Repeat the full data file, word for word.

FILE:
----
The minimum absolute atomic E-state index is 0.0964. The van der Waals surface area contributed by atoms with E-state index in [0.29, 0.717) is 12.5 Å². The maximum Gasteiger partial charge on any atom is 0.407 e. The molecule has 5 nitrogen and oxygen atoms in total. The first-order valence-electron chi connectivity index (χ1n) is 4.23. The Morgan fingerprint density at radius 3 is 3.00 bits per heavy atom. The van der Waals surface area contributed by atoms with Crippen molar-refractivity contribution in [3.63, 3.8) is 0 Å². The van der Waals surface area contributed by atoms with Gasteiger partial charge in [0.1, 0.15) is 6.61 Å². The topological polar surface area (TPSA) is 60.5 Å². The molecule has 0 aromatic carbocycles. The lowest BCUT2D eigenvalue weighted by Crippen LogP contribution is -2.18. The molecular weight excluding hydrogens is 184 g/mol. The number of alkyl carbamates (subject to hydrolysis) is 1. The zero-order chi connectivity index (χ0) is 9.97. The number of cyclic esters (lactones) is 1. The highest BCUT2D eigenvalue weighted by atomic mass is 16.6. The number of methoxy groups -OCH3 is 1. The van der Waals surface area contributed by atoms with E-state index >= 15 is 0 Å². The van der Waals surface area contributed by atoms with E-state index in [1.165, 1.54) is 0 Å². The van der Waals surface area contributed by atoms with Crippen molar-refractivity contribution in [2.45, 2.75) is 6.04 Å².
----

The minimum absolute atomic E-state index is 0.0964. The van der Waals surface area contributed by atoms with E-state index in [0.29, 0.717) is 12.5 Å². The maximum Gasteiger partial charge on any atom is 0.407 e. The molecule has 5 nitrogen and oxygen atoms in total. The first-order valence-electron chi connectivity index (χ1n) is 4.23. The Morgan fingerprint density at radius 3 is 3.00 bits per heavy atom. The van der Waals surface area contributed by atoms with Crippen molar-refractivity contribution in [3.63, 3.8) is 0 Å². The van der Waals surface area contributed by atoms with Gasteiger partial charge in [0.1, 0.15) is 6.61 Å². The topological polar surface area (TPSA) is 60.5 Å². The molecule has 0 aromatic carbocycles. The lowest BCUT2D eigenvalue weighted by Crippen LogP contribution is -2.18. The molecular weight excluding hydrogens is 184 g/mol. The number of alkyl carbamates (subject to hydrolysis) is 1. The zero-order chi connectivity index (χ0) is 9.97. The number of cyclic esters (lactones) is 1. The highest BCUT2D eigenvalue weighted by atomic mass is 16.6. The number of methoxy groups -OCH3 is 1. The van der Waals surface area contributed by atoms with E-state index >= 15 is 0 Å². The van der Waals surface area contributed by atoms with E-state index in [1.165, 1.54) is 0 Å². The van der Waals surface area contributed by atoms with Crippen molar-refractivity contribution in [2.45, 2.75) is 6.04 Å².